The above is a video advertising the hacktivist group Anonymous, behind the #occupy movement, and several other operations. As stated in the viedo, these hacktivists are like the bullied nerd of the world coming to realize their own strength.

When considering the idea of the medium as the message, hacktivism may appear less brave, because of a lessened consequence. However, the importance of it is that the message is still in fact being relayed. Not all who share oppositional opinions are able to drop their lives and commit to a campaign. Hacktivism allows for these people to participate when they may not have otherwise. It allows controversial issues to distributed at a wider and faster pace. Take for example, Lulz Sec, a group which satirizes operations and issues and takes on the ethos of the entertainer in activism. This group has popularized the idea of hacktivism, becoming an internet meme. (I prefer their twitter)!/LulzSec

Hacktivists legitimize themselves through the United Nations Declaration of Human Rights. As quoted from the reading, “This group targets censorship of the internet by legitimating itself on the basis of the United Nations Declaration of Human Rights. This declaration asserts freedom of expression for all, including the freedom to receive as well as offer views.” (374) This allows for a certain air of logos in a more abstract and misunderstood means of protesting. Hacktivism is widely anti-authority and has therefore been publicized with negativity. However, the meat and potatoes of most hacktivism groups is a passion for truth, and the right to protest. Take, for example, Anonymous’ aid in the Egypt protests earlier this year:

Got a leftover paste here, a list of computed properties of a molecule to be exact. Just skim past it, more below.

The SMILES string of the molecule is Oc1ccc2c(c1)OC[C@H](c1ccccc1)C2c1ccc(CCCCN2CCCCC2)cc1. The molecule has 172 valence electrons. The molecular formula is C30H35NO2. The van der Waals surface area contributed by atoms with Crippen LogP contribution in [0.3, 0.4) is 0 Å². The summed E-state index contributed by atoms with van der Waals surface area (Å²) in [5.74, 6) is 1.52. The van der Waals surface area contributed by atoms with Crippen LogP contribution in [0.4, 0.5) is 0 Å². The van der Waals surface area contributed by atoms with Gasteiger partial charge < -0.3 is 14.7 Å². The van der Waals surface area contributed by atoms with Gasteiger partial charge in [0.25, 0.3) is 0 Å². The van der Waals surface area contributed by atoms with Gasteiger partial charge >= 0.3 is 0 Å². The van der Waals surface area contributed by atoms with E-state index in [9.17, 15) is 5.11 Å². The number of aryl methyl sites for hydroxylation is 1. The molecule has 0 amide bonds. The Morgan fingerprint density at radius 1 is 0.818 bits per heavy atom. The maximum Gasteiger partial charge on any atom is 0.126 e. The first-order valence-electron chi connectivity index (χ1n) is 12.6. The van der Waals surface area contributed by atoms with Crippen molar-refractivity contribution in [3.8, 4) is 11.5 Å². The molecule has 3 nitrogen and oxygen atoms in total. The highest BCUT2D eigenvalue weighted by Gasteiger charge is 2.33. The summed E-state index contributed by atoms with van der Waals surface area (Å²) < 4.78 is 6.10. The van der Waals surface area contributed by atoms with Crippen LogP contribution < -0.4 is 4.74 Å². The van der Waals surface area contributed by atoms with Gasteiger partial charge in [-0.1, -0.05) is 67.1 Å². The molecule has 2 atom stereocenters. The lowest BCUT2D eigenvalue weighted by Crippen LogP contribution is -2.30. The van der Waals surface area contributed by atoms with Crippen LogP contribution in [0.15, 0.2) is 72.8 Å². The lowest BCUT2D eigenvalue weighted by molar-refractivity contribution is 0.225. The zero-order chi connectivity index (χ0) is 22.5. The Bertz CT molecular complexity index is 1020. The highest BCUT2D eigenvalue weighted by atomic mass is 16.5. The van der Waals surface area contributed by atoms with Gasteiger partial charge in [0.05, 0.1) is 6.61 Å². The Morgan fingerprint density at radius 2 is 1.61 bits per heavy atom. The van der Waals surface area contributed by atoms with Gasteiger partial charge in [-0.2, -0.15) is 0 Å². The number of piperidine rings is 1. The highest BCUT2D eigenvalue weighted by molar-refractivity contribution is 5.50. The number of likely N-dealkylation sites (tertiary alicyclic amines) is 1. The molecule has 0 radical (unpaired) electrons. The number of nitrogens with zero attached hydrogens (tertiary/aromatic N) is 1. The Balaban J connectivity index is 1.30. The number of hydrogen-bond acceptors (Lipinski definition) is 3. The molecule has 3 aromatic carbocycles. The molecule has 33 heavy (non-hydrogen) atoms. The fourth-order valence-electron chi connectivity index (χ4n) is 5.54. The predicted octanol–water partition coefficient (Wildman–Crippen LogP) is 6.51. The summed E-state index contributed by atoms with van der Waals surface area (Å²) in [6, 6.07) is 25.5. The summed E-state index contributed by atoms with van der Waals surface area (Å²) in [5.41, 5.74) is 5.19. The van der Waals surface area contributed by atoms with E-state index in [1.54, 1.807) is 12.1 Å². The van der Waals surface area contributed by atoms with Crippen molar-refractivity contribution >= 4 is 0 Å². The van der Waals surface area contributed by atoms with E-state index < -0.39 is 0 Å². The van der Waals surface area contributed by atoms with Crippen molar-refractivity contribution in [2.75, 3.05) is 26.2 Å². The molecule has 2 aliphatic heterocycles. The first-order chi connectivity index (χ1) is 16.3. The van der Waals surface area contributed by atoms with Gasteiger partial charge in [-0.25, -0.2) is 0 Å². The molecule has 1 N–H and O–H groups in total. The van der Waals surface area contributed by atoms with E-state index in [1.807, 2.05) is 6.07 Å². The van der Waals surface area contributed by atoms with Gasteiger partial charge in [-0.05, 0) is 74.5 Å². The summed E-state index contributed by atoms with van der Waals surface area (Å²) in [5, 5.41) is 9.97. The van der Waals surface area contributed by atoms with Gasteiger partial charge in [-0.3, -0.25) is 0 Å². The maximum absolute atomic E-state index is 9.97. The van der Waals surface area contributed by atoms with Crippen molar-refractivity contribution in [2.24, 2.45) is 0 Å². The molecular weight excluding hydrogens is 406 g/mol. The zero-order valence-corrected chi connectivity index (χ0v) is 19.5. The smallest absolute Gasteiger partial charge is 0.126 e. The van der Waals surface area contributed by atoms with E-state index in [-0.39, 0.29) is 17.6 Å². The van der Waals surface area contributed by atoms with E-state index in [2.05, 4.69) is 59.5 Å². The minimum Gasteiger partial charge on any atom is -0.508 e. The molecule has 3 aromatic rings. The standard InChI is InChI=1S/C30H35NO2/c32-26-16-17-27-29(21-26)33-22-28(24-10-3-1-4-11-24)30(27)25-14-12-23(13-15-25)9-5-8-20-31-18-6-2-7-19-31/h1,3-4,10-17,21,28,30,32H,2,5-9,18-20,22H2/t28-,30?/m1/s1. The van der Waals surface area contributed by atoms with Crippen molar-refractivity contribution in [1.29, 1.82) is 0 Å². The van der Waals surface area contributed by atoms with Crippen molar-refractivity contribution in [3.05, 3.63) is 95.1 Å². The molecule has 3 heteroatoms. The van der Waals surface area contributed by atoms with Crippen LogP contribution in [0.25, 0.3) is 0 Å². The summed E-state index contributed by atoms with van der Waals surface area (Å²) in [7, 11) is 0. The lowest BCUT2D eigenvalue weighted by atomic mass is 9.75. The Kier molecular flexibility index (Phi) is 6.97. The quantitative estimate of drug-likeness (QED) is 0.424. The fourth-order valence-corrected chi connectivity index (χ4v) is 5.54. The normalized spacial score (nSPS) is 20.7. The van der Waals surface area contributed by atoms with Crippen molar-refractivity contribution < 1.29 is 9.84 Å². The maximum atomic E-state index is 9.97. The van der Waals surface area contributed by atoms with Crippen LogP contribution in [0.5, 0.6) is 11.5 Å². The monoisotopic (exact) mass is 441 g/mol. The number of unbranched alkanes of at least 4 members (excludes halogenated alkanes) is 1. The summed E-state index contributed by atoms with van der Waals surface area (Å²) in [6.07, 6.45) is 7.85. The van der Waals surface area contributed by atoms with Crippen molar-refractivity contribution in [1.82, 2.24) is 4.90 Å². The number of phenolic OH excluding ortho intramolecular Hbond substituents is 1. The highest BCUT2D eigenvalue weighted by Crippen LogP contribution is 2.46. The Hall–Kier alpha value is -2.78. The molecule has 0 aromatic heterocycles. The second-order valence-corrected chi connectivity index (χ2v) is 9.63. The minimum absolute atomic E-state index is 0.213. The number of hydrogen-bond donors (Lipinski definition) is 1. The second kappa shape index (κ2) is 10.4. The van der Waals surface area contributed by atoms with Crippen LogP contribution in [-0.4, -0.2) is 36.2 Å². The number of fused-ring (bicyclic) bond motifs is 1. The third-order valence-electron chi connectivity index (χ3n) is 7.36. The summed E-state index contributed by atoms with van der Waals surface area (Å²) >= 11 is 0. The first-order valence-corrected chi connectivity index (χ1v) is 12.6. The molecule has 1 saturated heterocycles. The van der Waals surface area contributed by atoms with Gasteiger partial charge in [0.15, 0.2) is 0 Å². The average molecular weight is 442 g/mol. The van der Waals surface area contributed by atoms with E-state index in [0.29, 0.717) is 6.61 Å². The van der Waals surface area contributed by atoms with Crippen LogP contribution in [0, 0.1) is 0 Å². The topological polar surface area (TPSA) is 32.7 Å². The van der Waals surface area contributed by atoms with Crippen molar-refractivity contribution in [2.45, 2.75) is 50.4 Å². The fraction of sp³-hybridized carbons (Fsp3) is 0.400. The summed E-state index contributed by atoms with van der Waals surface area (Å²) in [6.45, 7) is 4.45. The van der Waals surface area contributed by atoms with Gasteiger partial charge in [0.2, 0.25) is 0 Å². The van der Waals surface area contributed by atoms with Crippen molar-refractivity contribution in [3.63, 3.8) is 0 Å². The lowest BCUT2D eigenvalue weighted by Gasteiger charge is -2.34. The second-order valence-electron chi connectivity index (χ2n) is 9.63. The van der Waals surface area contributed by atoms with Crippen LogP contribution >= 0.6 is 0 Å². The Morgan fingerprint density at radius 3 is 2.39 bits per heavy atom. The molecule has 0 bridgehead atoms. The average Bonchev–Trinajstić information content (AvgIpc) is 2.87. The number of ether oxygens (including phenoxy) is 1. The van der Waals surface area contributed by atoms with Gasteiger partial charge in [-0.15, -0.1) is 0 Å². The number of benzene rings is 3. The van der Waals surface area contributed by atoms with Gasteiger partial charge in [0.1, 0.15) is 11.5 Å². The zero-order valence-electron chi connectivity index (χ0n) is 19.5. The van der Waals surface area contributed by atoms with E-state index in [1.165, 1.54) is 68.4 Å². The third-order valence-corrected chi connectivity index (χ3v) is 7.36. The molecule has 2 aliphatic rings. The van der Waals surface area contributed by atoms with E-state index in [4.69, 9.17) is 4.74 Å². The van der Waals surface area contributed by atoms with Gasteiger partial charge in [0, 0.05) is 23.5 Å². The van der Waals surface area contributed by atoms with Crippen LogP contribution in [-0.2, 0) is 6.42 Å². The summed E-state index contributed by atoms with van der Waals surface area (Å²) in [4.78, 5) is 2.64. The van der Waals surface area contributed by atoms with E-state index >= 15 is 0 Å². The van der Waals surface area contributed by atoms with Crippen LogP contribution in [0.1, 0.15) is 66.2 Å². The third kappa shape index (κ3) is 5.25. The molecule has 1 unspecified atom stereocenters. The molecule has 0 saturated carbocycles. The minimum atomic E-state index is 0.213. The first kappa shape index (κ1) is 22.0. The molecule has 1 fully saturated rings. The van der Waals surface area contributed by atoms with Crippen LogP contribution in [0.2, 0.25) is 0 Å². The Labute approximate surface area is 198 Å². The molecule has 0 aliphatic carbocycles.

“2011 Egypt protests:

The websites of Egypt’s Ministry of Information and President Hosni Mubarak’s National Democratic Party were knocked offline by Anonymous in support of protesters calling for Mubarak’s ouster during the Egyptian Revolution of 2011.”

Though hacktivism may be controversial and have a potential for evil action, it seeks to promote the freedom of speech, the right to protest, and the mediation of truths kept secret.


1 Comment

  1. sophiapelka’s bringing attention to an area of hacker discourse that I don’t think I emphasized enough in class today. While, as we discussed, the term “hacker” is too wide to be able to anything definitive about all hackers, one of the key concepts of hacker literature is the belief that information shouldn’t be under any central, oppressive control. In that regard, at least, I think we can support, or at least understand, the positions of groups such as Anonymous.

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